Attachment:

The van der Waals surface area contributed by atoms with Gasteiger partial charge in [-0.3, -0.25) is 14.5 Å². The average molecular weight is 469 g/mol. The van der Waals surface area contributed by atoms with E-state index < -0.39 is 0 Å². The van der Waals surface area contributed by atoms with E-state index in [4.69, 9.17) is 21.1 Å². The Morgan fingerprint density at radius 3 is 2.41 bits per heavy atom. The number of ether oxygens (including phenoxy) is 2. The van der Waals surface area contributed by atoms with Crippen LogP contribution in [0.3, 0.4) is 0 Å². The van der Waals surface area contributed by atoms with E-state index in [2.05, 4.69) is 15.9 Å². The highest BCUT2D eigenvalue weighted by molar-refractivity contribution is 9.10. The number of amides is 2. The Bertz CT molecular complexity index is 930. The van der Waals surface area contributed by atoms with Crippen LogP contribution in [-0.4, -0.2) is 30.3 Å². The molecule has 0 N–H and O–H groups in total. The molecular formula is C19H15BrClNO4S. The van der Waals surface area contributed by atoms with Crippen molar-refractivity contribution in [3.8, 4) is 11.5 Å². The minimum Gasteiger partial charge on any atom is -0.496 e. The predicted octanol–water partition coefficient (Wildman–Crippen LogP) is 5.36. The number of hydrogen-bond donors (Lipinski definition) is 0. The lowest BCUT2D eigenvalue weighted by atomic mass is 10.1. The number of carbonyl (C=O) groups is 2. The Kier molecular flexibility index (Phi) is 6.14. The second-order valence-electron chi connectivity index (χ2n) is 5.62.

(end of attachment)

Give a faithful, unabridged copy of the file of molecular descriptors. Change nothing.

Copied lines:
The van der Waals surface area contributed by atoms with Gasteiger partial charge in [-0.3, -0.25) is 14.5 Å². The average molecular weight is 469 g/mol. The van der Waals surface area contributed by atoms with E-state index < -0.39 is 0 Å². The van der Waals surface area contributed by atoms with E-state index in [4.69, 9.17) is 21.1 Å². The Morgan fingerprint density at radius 3 is 2.41 bits per heavy atom. The number of ether oxygens (including phenoxy) is 2. The van der Waals surface area contributed by atoms with Crippen LogP contribution in [0.3, 0.4) is 0 Å². The van der Waals surface area contributed by atoms with E-state index in [2.05, 4.69) is 15.9 Å². The highest BCUT2D eigenvalue weighted by molar-refractivity contribution is 9.10. The number of amides is 2. The Bertz CT molecular complexity index is 930. The van der Waals surface area contributed by atoms with Crippen LogP contribution in [-0.4, -0.2) is 30.3 Å². The molecule has 0 N–H and O–H groups in total. The molecular formula is C19H15BrClNO4S. The van der Waals surface area contributed by atoms with Crippen molar-refractivity contribution in [3.8, 4) is 11.5 Å². The minimum Gasteiger partial charge on any atom is -0.496 e. The predicted octanol–water partition coefficient (Wildman–Crippen LogP) is 5.36. The number of hydrogen-bond donors (Lipinski definition) is 0. The lowest BCUT2D eigenvalue weighted by atomic mass is 10.1. The number of carbonyl (C=O) groups is 2. The Kier molecular flexibility index (Phi) is 6.14. The second-order valence-electron chi connectivity index (χ2n) is 5.62.